Appellant appealed his conviction in February 1995, and the following November he requested a stay of his direct appeal process to pursue evidentiary hearings in the district court. After authorizing two extensions of time for filing a brief, we dismissed appellant’s appeal for failure to file a brief and denied his motion to stay the appeals process. Our dismissals were “without prejudice to filing of a petition for post-conviction relief in the district court.”
In 2004 and 2005, appellant secured affidavits from Robert Edwards, Walter Poepping, and Diane Bauer which appellant claims entitle him to a new trial. Edwards states in his affidavit that he testified falsely at appellant’s trial in pursuit of a lenient sentence, Poepping states in his affidavit that he was paid by the authorities for assisting with the investigation and that appellant told him he was innocent, and Bauer states in her affidavit that the authorities coerced her to tell them “what [they] wanted to hear even though [she] knew it wasn’t right.”
Appellant filed a petition for postconviction relief and a motion for an evidentiary hearing on March 30, 2006, and he filed a memorandum in support of his petition in August 2006. On December 19, 2006, shortly after receiving the State’s memorandum in opposition to postconviction relief and before appellant filed a response, the district court denied appellant’s petition and motion. The district court concluded that appellant’s delay in moving for relief “amounts to an abuse of judicial process,” reasoning that appellant “offers no excuse, explanation, or rationale for his prolonged delay in seeking review of his murder conviction of nearly twelve years” and that appellant’s newly discovered evidence “cause[s] prejudice to the State.” Appellant appealed the district court’s decision on February 21, 2007, and he later submitted an affidavit in which he claims that he diligently pursued relief and that his delay was attributable to the pro bono status of his attorney and investigator.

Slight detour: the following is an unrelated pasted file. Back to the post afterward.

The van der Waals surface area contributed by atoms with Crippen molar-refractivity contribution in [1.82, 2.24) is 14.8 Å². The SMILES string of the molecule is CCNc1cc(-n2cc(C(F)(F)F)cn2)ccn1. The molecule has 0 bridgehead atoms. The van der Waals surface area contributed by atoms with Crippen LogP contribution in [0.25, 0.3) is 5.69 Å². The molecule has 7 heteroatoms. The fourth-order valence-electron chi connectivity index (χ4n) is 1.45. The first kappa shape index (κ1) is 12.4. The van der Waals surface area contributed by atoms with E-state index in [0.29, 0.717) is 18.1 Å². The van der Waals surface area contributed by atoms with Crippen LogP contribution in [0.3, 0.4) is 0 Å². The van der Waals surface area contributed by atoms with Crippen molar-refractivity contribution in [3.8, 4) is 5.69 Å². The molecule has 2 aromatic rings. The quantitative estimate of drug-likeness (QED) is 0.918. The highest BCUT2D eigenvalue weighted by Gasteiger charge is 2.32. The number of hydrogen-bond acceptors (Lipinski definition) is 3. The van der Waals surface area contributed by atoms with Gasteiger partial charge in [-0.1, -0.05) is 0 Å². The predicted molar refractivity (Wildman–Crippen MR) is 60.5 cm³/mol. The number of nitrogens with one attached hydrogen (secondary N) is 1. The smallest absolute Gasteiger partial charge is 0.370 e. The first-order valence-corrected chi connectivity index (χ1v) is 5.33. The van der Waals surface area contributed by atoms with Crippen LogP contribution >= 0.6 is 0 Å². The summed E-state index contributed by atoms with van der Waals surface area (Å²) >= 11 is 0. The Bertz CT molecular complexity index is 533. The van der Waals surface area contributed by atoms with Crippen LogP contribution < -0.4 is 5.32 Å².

On appeal from a summary denial of a petition for postconviction relief, we “determine only whether sufficient evidence exists to support the lower court’s findings.” Roby v. State, 547 N.W.2d 354, 356 (Minn. 1996). We will disturb the postconviction court’s decision only if the court abused its discretion, but we review the postconviction court’s legal determinations de novo. Leake v. State, 737 N.W.2d 531, 535 (Minn. 2007). A petitioner is entitled to an evidentiary hearing “[u]nless the petition and the files and records of the proceeding conclusively show that the petitioner is entitled to no relief.” Minn. Stat. § 590.04, subd. 1 (2006). A petitioner’s allegations “must be ‘more than argumentative assertions without factual support.’ ” Leake, 737 N.W.2d at 535 (quoting Hodgson v. State, 540 N.W.2d 515, 517 (Minn. 1995)). In the postconviction court, the petitioner has the burden of proving the truth of the facts set forth in the petition by a fair preponderance of the evidence. Minn. Stat. § 590.04, subd. 3 (2006).
Because the length of appellant’s delay in filing his petition is not as great as the length of delay in most cases in which we have upheld the denial of a petition on untimeliness grounds, the newly discovered evidence proffered by appellant causes little or no prejudice to the State, and appellant has not received appellate review of his claims, the district court erred in failing to grant an evidentiary hearing under the unique facts of this case. We therefore reverse and remand for an evidentiary hearing.
Length of Delay